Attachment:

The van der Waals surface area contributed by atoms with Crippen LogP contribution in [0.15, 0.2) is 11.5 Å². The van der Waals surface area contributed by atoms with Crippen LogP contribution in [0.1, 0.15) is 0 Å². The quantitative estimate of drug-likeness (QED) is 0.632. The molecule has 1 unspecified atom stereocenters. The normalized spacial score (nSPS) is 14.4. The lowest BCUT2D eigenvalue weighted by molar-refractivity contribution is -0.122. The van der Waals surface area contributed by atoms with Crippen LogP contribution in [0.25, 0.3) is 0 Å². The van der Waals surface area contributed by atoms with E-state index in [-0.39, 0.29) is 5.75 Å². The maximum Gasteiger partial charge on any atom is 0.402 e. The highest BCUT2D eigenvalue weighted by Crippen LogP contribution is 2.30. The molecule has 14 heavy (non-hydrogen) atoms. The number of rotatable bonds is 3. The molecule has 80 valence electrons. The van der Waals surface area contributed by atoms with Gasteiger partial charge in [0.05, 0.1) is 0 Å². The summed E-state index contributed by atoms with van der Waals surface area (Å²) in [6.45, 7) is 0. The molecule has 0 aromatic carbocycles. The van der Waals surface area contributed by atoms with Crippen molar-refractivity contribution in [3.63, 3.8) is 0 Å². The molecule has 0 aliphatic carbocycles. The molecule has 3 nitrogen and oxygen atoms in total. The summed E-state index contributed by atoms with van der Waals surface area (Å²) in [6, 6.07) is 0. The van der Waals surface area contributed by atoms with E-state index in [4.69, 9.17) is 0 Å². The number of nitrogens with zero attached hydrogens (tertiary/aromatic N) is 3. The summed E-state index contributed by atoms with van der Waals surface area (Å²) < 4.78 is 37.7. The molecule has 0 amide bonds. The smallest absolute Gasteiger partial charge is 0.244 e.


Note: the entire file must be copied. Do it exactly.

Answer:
The van der Waals surface area contributed by atoms with Crippen LogP contribution in [0.15, 0.2) is 11.5 Å². The van der Waals surface area contributed by atoms with Crippen LogP contribution in [0.1, 0.15) is 0 Å². The quantitative estimate of drug-likeness (QED) is 0.632. The molecule has 1 unspecified atom stereocenters. The normalized spacial score (nSPS) is 14.4. The lowest BCUT2D eigenvalue weighted by molar-refractivity contribution is -0.122. The van der Waals surface area contributed by atoms with Crippen LogP contribution in [0.25, 0.3) is 0 Å². The van der Waals surface area contributed by atoms with E-state index in [-0.39, 0.29) is 5.75 Å². The maximum Gasteiger partial charge on any atom is 0.402 e. The highest BCUT2D eigenvalue weighted by Crippen LogP contribution is 2.30. The molecule has 14 heavy (non-hydrogen) atoms. The number of rotatable bonds is 3. The molecule has 80 valence electrons. The van der Waals surface area contributed by atoms with Gasteiger partial charge in [0.05, 0.1) is 0 Å². The summed E-state index contributed by atoms with van der Waals surface area (Å²) in [6.45, 7) is 0. The molecule has 0 aromatic carbocycles. The van der Waals surface area contributed by atoms with Crippen molar-refractivity contribution in [3.63, 3.8) is 0 Å². The molecule has 0 aliphatic carbocycles. The molecule has 3 nitrogen and oxygen atoms in total. The summed E-state index contributed by atoms with van der Waals surface area (Å²) in [6, 6.07) is 0. The van der Waals surface area contributed by atoms with E-state index in [4.69, 9.17) is 0 Å². The number of nitrogens with zero attached hydrogens (tertiary/aromatic N) is 3. The summed E-state index contributed by atoms with van der Waals surface area (Å²) < 4.78 is 37.7. The molecule has 0 amide bonds. The smallest absolute Gasteiger partial charge is 0.244 e.